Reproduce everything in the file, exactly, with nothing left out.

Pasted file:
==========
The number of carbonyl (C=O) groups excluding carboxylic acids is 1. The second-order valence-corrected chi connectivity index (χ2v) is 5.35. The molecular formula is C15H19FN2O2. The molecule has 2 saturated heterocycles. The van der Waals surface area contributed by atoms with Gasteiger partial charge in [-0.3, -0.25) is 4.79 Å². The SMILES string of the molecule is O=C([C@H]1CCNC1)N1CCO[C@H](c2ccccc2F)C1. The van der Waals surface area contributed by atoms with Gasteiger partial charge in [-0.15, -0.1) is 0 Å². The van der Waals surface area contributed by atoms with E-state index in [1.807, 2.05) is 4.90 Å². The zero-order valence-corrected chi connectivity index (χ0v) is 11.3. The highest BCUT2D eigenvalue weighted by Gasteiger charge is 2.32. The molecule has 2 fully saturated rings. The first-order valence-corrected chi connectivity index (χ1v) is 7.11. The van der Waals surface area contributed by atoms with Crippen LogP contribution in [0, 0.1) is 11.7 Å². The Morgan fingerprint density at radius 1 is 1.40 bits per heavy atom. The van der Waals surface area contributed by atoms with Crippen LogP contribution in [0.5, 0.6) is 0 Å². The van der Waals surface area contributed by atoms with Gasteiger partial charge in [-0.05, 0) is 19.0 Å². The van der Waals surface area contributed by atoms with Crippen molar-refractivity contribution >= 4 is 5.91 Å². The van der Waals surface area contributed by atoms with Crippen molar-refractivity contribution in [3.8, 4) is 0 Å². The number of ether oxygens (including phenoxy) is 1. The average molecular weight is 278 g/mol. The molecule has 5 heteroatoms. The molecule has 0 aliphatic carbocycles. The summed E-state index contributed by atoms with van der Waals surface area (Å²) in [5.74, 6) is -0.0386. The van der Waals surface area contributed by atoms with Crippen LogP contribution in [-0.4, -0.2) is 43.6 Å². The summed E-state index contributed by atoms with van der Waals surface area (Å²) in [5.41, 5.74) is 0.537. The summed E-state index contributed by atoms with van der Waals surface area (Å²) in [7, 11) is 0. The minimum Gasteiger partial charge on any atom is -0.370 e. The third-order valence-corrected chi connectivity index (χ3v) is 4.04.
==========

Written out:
The number of carbonyl (C=O) groups excluding carboxylic acids is 1. The second-order valence-corrected chi connectivity index (χ2v) is 5.35. The molecular formula is C15H19FN2O2. The molecule has 2 saturated heterocycles. The van der Waals surface area contributed by atoms with Gasteiger partial charge in [-0.3, -0.25) is 4.79 Å². The SMILES string of the molecule is O=C([C@H]1CCNC1)N1CCO[C@H](c2ccccc2F)C1. The van der Waals surface area contributed by atoms with Gasteiger partial charge in [-0.15, -0.1) is 0 Å². The van der Waals surface area contributed by atoms with E-state index in [1.807, 2.05) is 4.90 Å². The zero-order valence-corrected chi connectivity index (χ0v) is 11.3. The highest BCUT2D eigenvalue weighted by Gasteiger charge is 2.32. The molecule has 2 fully saturated rings. The first-order valence-corrected chi connectivity index (χ1v) is 7.11. The van der Waals surface area contributed by atoms with Crippen LogP contribution in [0, 0.1) is 11.7 Å². The Morgan fingerprint density at radius 1 is 1.40 bits per heavy atom. The van der Waals surface area contributed by atoms with Crippen LogP contribution in [0.5, 0.6) is 0 Å². The van der Waals surface area contributed by atoms with Gasteiger partial charge in [-0.05, 0) is 19.0 Å². The van der Waals surface area contributed by atoms with Crippen molar-refractivity contribution >= 4 is 5.91 Å². The van der Waals surface area contributed by atoms with Crippen molar-refractivity contribution in [3.8, 4) is 0 Å². The number of ether oxygens (including phenoxy) is 1. The average molecular weight is 278 g/mol. The molecule has 5 heteroatoms. The molecule has 0 aliphatic carbocycles. The summed E-state index contributed by atoms with van der Waals surface area (Å²) in [5.74, 6) is -0.0386. The van der Waals surface area contributed by atoms with Crippen LogP contribution in [-0.4, -0.2) is 43.6 Å². The summed E-state index contributed by atoms with van der Waals surface area (Å²) in [5.41, 5.74) is 0.537. The summed E-state index contributed by atoms with van der Waals surface area (Å²) in [7, 11) is 0. The minimum Gasteiger partial charge on any atom is -0.370 e. The third-order valence-corrected chi connectivity index (χ3v) is 4.04.